Anti-Jewish laws were enacted by the Vichy France government in 1940 and 1941 affecting metropolitan France and its overseas territories during World War II. These laws were, in fact, decrees of head of state Marshal Philippe Pétain, since Parliament was no longer in office as of 11 July 1940. The motivation for the legislation was spontaneous and was not mandated by Germany. These laws were declared null and void on 9 August 1944 after liberation and on the restoration of republican legality.

The statutes were aimed at depriving Jews of the right to hold public office, designating them as a lower class, and depriving them of citizenship. Many Jews were subsequently rounded up at Drancy internment camp before being deported for extermination in Nazi concentration camps.


The denaturalization law was enacted on 16 July 1940, barely a month after the announcement of the Vichy regime of Petain. On 22 July 1940, the Deputy Secretary of State Raphaël Alibert created a committee to review 500,000 naturalisations given since 1927. This resulted in 15,000 people having their French nationality revoked, of whom 40% were Jews. Alibert was the signatory of the Statutes on Jews.

The first Jewish status law dated 3 October 1940 excluded Jews from the army, press, commercial and industrial activities, and the civil service. The second status law was passed in July 1941 and required the registration of Jewish businesses and excluded Jews from any profession, commercial or industrial.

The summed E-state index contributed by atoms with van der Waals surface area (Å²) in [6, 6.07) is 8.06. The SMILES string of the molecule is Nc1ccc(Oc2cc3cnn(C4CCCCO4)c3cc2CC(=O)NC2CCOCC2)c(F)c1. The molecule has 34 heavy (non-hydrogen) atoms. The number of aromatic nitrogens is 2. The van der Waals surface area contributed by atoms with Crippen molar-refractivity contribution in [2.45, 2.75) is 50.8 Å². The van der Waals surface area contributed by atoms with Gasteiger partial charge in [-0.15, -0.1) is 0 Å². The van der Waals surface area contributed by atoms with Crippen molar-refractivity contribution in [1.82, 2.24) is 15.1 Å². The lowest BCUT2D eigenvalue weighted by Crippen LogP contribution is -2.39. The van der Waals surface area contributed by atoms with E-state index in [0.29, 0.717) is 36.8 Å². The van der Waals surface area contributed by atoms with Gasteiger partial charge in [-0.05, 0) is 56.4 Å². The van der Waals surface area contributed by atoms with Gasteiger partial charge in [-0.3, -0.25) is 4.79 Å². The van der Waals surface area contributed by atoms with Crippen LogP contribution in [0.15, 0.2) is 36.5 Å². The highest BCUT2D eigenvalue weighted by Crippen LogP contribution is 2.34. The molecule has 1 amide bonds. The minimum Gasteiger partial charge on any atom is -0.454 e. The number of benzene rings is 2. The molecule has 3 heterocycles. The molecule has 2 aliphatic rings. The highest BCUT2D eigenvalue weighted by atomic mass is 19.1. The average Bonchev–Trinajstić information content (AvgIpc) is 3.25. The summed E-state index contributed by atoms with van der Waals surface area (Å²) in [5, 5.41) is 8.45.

A further law regarding foreign Jewish nationals of 4 October 1940, promulgated simultaneously with the Jewish status laws, allowed for the immediate internment of foreign Jews.[1] Under the law 40,000 Jews were interned in various camps in the Zone libre, the Southern Zone: Nexon, Agde, Gurs, Noé, Récébédou, Rivesaltes, and Le Vernet.[2] On 1 July 1940, the Germans had expelled thousands of French Jews of Alsace and Lorraine to the Zone libre. Some settled in cities such as Limoges, others finished up in the camps such as Gurs.

These laws were copied from Nazi laws or ordinances, so that they were equally harsh for their victims. These laws were more rigorous than the Italian Racial Laws in occupied Nice. These laws of limitation were put into place from the start of the new regime by Pétain: the first law was put into place barely one month after the Vichy government was established.

The collaborationist regime also put into practice the Nazi policy on hunting Jews, that was enforced by the French police, sending the captive Jews to railway stations where they would be sent to French concentration camps as part of the Final Solution.

Similar legislation was subsequently applied by Algeria (7 October 1940), Morocco (31 October), and Tunisia (30 November), which at the time were Vichy possessions or protectorates.[3]


The Vichy government voluntarily adopted, without coercion from the German forces, laws that excluded Jews and their children from certain roles in society. According to Marshal Philippe Pétain's chief of staff, "Germany was not at the origin of the anti-Jewish legislation of Vichy. That legislation was spontaneous and autonomous."[4] These laws were declared null and void by the Ordinance of 9 August 1944 after liberation and on the restoration of republican legality.[5]